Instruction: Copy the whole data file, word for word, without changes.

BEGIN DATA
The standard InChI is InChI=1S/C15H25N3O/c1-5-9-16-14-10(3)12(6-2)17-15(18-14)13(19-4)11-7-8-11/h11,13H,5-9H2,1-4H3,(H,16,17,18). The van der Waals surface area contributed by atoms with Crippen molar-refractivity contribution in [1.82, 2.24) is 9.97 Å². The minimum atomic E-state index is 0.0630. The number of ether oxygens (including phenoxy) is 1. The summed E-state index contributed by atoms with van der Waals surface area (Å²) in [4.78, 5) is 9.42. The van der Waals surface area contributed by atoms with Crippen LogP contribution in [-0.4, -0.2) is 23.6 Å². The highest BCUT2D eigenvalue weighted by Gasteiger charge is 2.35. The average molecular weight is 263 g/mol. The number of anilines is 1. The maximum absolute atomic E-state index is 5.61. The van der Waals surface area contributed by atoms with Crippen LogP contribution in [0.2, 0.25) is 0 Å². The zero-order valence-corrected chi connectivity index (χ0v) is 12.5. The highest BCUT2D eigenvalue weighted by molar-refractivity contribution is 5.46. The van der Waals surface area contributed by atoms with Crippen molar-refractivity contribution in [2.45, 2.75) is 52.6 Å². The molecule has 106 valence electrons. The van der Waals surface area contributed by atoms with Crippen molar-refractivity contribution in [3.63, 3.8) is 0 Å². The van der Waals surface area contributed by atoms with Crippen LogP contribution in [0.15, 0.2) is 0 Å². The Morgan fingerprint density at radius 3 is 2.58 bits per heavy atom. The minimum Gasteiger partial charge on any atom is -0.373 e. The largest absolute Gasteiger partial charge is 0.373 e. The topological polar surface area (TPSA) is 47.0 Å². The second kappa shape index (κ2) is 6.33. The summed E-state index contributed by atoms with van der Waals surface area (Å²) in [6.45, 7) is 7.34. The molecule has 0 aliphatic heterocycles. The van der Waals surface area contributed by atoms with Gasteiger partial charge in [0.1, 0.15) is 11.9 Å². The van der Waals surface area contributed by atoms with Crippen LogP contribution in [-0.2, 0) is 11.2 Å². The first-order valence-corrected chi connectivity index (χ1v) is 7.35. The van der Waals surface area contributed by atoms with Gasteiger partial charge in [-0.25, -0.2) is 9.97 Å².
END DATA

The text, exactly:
The standard InChI is InChI=1S/C15H25N3O/c1-5-9-16-14-10(3)12(6-2)17-15(18-14)13(19-4)11-7-8-11/h11,13H,5-9H2,1-4H3,(H,16,17,18). The van der Waals surface area contributed by atoms with Crippen molar-refractivity contribution in [1.82, 2.24) is 9.97 Å². The minimum atomic E-state index is 0.0630. The number of ether oxygens (including phenoxy) is 1. The summed E-state index contributed by atoms with van der Waals surface area (Å²) in [4.78, 5) is 9.42. The van der Waals surface area contributed by atoms with Crippen LogP contribution in [-0.4, -0.2) is 23.6 Å². The highest BCUT2D eigenvalue weighted by Gasteiger charge is 2.35. The average molecular weight is 263 g/mol. The number of anilines is 1. The maximum absolute atomic E-state index is 5.61. The van der Waals surface area contributed by atoms with Crippen LogP contribution in [0.2, 0.25) is 0 Å². The zero-order valence-corrected chi connectivity index (χ0v) is 12.5. The highest BCUT2D eigenvalue weighted by molar-refractivity contribution is 5.46. The van der Waals surface area contributed by atoms with Crippen molar-refractivity contribution in [2.45, 2.75) is 52.6 Å². The molecule has 106 valence electrons. The van der Waals surface area contributed by atoms with Crippen molar-refractivity contribution in [3.63, 3.8) is 0 Å². The van der Waals surface area contributed by atoms with Crippen LogP contribution in [0.15, 0.2) is 0 Å². The Morgan fingerprint density at radius 3 is 2.58 bits per heavy atom. The minimum Gasteiger partial charge on any atom is -0.373 e. The largest absolute Gasteiger partial charge is 0.373 e. The topological polar surface area (TPSA) is 47.0 Å². The second kappa shape index (κ2) is 6.33. The summed E-state index contributed by atoms with van der Waals surface area (Å²) in [6.45, 7) is 7.34. The molecule has 0 aliphatic heterocycles. The van der Waals surface area contributed by atoms with Gasteiger partial charge in [0.1, 0.15) is 11.9 Å². The van der Waals surface area contributed by atoms with Crippen LogP contribution in [-0.2, 0) is 11.2 Å². The first-order valence-corrected chi connectivity index (χ1v) is 7.35. The van der Waals surface area contributed by atoms with Gasteiger partial charge in [-0.25, -0.2) is 9.97 Å².